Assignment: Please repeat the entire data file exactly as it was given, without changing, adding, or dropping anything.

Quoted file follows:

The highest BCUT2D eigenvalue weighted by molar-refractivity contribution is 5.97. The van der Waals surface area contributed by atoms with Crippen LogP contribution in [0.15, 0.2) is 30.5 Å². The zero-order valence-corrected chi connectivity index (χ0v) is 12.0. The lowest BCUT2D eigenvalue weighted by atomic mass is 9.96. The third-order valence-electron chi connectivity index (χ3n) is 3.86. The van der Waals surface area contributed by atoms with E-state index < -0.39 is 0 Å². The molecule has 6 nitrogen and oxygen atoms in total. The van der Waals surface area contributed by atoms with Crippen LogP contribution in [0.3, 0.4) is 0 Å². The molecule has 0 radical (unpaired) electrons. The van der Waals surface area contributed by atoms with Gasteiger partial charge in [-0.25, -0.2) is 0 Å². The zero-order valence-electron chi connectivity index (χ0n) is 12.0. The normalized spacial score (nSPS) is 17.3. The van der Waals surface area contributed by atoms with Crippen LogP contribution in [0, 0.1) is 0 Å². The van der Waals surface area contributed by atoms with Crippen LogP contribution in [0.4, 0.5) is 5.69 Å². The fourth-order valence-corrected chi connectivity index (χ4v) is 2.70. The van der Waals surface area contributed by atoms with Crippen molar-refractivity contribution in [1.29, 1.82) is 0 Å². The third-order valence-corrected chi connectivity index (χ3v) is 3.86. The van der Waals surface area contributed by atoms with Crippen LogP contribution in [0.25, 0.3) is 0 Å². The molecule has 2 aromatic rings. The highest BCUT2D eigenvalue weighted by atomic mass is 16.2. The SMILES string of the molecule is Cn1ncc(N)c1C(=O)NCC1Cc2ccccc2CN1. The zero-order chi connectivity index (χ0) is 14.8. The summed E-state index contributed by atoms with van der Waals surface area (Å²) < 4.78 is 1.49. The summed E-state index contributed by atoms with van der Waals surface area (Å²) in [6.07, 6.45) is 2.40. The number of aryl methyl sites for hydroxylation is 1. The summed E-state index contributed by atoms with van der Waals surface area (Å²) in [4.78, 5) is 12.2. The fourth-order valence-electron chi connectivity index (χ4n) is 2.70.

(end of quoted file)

The highest BCUT2D eigenvalue weighted by molar-refractivity contribution is 5.97. The van der Waals surface area contributed by atoms with Crippen LogP contribution in [0.15, 0.2) is 30.5 Å². The zero-order valence-corrected chi connectivity index (χ0v) is 12.0. The lowest BCUT2D eigenvalue weighted by atomic mass is 9.96. The third-order valence-electron chi connectivity index (χ3n) is 3.86. The van der Waals surface area contributed by atoms with E-state index < -0.39 is 0 Å². The molecule has 6 nitrogen and oxygen atoms in total. The van der Waals surface area contributed by atoms with Crippen LogP contribution in [0.3, 0.4) is 0 Å². The molecule has 0 radical (unpaired) electrons. The van der Waals surface area contributed by atoms with Gasteiger partial charge in [-0.25, -0.2) is 0 Å². The zero-order valence-electron chi connectivity index (χ0n) is 12.0. The normalized spacial score (nSPS) is 17.3. The van der Waals surface area contributed by atoms with Crippen LogP contribution in [0, 0.1) is 0 Å². The van der Waals surface area contributed by atoms with Crippen LogP contribution in [0.4, 0.5) is 5.69 Å². The fourth-order valence-corrected chi connectivity index (χ4v) is 2.70. The van der Waals surface area contributed by atoms with Crippen molar-refractivity contribution in [1.29, 1.82) is 0 Å². The third-order valence-corrected chi connectivity index (χ3v) is 3.86. The van der Waals surface area contributed by atoms with Crippen LogP contribution in [0.25, 0.3) is 0 Å². The molecule has 2 aromatic rings. The highest BCUT2D eigenvalue weighted by atomic mass is 16.2. The SMILES string of the molecule is Cn1ncc(N)c1C(=O)NCC1Cc2ccccc2CN1. The zero-order chi connectivity index (χ0) is 14.8. The summed E-state index contributed by atoms with van der Waals surface area (Å²) < 4.78 is 1.49. The summed E-state index contributed by atoms with van der Waals surface area (Å²) in [6.07, 6.45) is 2.40. The number of aryl methyl sites for hydroxylation is 1. The summed E-state index contributed by atoms with van der Waals surface area (Å²) in [4.78, 5) is 12.2. The fourth-order valence-electron chi connectivity index (χ4n) is 2.70.